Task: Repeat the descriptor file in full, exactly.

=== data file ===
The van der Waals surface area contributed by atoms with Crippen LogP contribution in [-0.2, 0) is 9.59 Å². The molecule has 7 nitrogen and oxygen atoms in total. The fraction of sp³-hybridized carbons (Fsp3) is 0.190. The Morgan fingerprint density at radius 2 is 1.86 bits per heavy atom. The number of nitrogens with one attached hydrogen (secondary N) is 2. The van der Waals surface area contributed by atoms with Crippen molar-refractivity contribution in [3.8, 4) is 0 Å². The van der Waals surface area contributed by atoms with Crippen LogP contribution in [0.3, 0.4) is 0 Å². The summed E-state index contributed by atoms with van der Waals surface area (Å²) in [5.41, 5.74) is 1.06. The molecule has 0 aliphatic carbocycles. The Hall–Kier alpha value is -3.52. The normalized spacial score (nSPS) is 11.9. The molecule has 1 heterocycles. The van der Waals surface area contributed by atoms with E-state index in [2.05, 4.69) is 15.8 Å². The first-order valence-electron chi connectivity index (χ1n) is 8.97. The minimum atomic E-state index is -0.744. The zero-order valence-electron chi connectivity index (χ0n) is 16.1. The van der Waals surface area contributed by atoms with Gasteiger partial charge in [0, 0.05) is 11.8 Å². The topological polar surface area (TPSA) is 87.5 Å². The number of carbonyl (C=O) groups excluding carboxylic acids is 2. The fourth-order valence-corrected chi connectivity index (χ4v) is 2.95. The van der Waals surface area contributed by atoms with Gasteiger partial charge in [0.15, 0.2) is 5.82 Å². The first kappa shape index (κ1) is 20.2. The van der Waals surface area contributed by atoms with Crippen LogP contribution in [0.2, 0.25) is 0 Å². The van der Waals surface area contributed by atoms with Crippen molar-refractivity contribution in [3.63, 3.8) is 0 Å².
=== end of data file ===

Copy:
The van der Waals surface area contributed by atoms with Crippen LogP contribution in [-0.2, 0) is 9.59 Å². The molecule has 7 nitrogen and oxygen atoms in total. The fraction of sp³-hybridized carbons (Fsp3) is 0.190. The Morgan fingerprint density at radius 2 is 1.86 bits per heavy atom. The number of nitrogens with one attached hydrogen (secondary N) is 2. The van der Waals surface area contributed by atoms with Crippen molar-refractivity contribution in [3.8, 4) is 0 Å². The van der Waals surface area contributed by atoms with Crippen LogP contribution in [0.3, 0.4) is 0 Å². The summed E-state index contributed by atoms with van der Waals surface area (Å²) in [5.41, 5.74) is 1.06. The molecule has 0 aliphatic carbocycles. The Hall–Kier alpha value is -3.52. The normalized spacial score (nSPS) is 11.9. The molecule has 1 heterocycles. The van der Waals surface area contributed by atoms with E-state index in [2.05, 4.69) is 15.8 Å². The first-order valence-electron chi connectivity index (χ1n) is 8.97. The minimum atomic E-state index is -0.744. The zero-order valence-electron chi connectivity index (χ0n) is 16.1. The van der Waals surface area contributed by atoms with Gasteiger partial charge in [0, 0.05) is 11.8 Å². The topological polar surface area (TPSA) is 87.5 Å². The number of carbonyl (C=O) groups excluding carboxylic acids is 2. The fourth-order valence-corrected chi connectivity index (χ4v) is 2.95. The van der Waals surface area contributed by atoms with Gasteiger partial charge in [0.15, 0.2) is 5.82 Å². The first kappa shape index (κ1) is 20.2. The van der Waals surface area contributed by atoms with Crippen LogP contribution in [0.2, 0.25) is 0 Å². The van der Waals surface area contributed by atoms with Crippen molar-refractivity contribution in [3.63, 3.8) is 0 Å².